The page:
Tuesday, February 1, 2011

Research: Mining in the Victorian Era

I'm at the very start of researching mining for my next story and I thought I'd put up the information I've found in case anyone else is interested. I picked the Victorian Era and coal mining for ease of research though I'm going to have to sculpt and adapt the information to better suit the setting I'm using. Oh well! A writer always has to start somewhere.

Early coal extraction methods
Before we start, here's a little information on early coal extraction methods. It began with coal that lay on the surface or close to it and miners used drift mining (using a near horizontal passage in the mine), bell pits (basically, a hole slowly excavated outwards and with the coal transported out of the shaft by winch and bucket), and small scale shaft mining (like a bell pit with extraction working out from a central shaft and/or through extracting small sections / rooms of coal and leaving pillars behind to support the roofs). In the 17th century, mining techniques were improved through the use of test boring (drilling down to sample what lies beneath the surface) and mines could be drained by chain pumps driven by water wheels.

Victorian Era Mining Techniques
Wooden pit props were now used to support the roof. Fires were burned, originally, to create air currents and circulate air but later replaced by fans driven by steam engines. Special lamps, the Davy lamp and Geordie lamp, allowed any gass to burnt harmlessly within the lamp - though they gave very poor illumination. Improved techniques allowed for deeper mining with shafts being drilled for hundreds of feet below the surface. Room and pillar mining was still sometimes used with a network of rooms being cut out of the coal seam while leaving behind pillars of coal to keep up the roof. Of course, these pillars can make up to 40% of the coal seam. Blast mining involved using explosives to break up coal seams, then gathering up the coal and removing it.

Mining legislation and coal use.
People began using coke in 1709 to replace wood and charcoal. In 1786, coal started being used for lighting. Children used to work in the coal minds but in 1842, The Mines Act forbade the mining industry from employing anyone, boys or girls, under the age of ten years old for underground mine work. Inspectors were required to enforce the Mines Act, inspect mines, and file reports on the conditions and safety inside the mine sites in 1850. In 1872, further regulations were enforced with the Coal Mines Regulating Act insisting on additional and well-integrated safety measures.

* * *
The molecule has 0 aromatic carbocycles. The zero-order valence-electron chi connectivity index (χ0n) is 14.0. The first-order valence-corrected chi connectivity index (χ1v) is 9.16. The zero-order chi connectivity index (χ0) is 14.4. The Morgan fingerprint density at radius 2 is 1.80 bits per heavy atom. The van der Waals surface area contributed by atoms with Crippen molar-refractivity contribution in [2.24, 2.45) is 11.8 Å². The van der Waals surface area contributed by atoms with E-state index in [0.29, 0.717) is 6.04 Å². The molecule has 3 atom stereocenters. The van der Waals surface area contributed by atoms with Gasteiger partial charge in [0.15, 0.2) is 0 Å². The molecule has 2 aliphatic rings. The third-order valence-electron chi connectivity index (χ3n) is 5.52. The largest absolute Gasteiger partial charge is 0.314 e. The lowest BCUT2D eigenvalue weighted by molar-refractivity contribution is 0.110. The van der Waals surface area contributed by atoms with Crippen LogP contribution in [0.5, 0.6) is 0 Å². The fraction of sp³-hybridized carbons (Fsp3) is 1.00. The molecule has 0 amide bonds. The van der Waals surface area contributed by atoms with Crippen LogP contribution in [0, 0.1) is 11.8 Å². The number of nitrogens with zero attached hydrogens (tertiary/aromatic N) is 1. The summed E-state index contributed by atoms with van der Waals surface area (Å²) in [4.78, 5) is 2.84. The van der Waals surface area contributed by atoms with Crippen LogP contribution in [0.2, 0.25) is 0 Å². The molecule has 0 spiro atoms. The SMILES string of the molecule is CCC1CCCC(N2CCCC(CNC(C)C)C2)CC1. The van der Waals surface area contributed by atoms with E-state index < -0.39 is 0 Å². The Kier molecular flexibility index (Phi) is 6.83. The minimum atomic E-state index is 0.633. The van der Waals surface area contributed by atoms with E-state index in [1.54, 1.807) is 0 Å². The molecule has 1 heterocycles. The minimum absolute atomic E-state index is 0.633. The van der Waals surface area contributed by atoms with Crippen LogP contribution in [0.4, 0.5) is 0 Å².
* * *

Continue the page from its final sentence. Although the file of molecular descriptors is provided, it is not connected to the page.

Dangers with mining
The three most visible dangers in working in a coal mine were coal-dust inhalation, cave-ins, and even explosions. Coal dust and carbon monoxide, a toxic gas, could cause lung damage and even asphyxiation. Mine wall failures. Vehicle accidents with those little metal cars (must find out what they're called) running into people. Build ups of hazardous gases are known as damps. Here are some examples: Black Damp (carbon dioxide / nitrogen mix - formed by corrosion in enclosed spaces which take oxygen out of the air - can cause suffocation); After damp (carbon monoxide, carbon dioxide, nitrogen - formed after a mine explosion); Fire damp (mostly methane - flammable); Stink Damp (hydrogen sulphide gas - can explode); White Damp (carbon monoxide - toxic even at low levels).

Mining Positions
There were a number of different positions in the coal industry and many worked outside the mine. Coal porters, trimmers, and waggoners were used to transport the coal. When children were allowed to work in mines, they were sent down to haul up loads of coal from crammed passages. Often accidents would occur when children lost hold of mine carts causing them to run over them.

In Summary
Well, that's a big hunk of information and that's just a quickly researched overview. What comes now will be a lot of reading books, watching videos, and searching the internet to expand my knowledge of certain issues and confirm research so far found. Then I'll have to take the information gleaned and feed it through my setting's socio-cultural shredder as certain details have to be changed to better reflect the technologies and cultural values of my fantasy world.


  1. Sounds like you're on to a very interesting story.

    I can't wait to see how far the mining techniques influence your characters' culture.

    Good luck.


  2. Thanks! I honestly didn't really believe anyone would be interested in reading that. Nice to see I haven't lost any readers thus far in my research articles.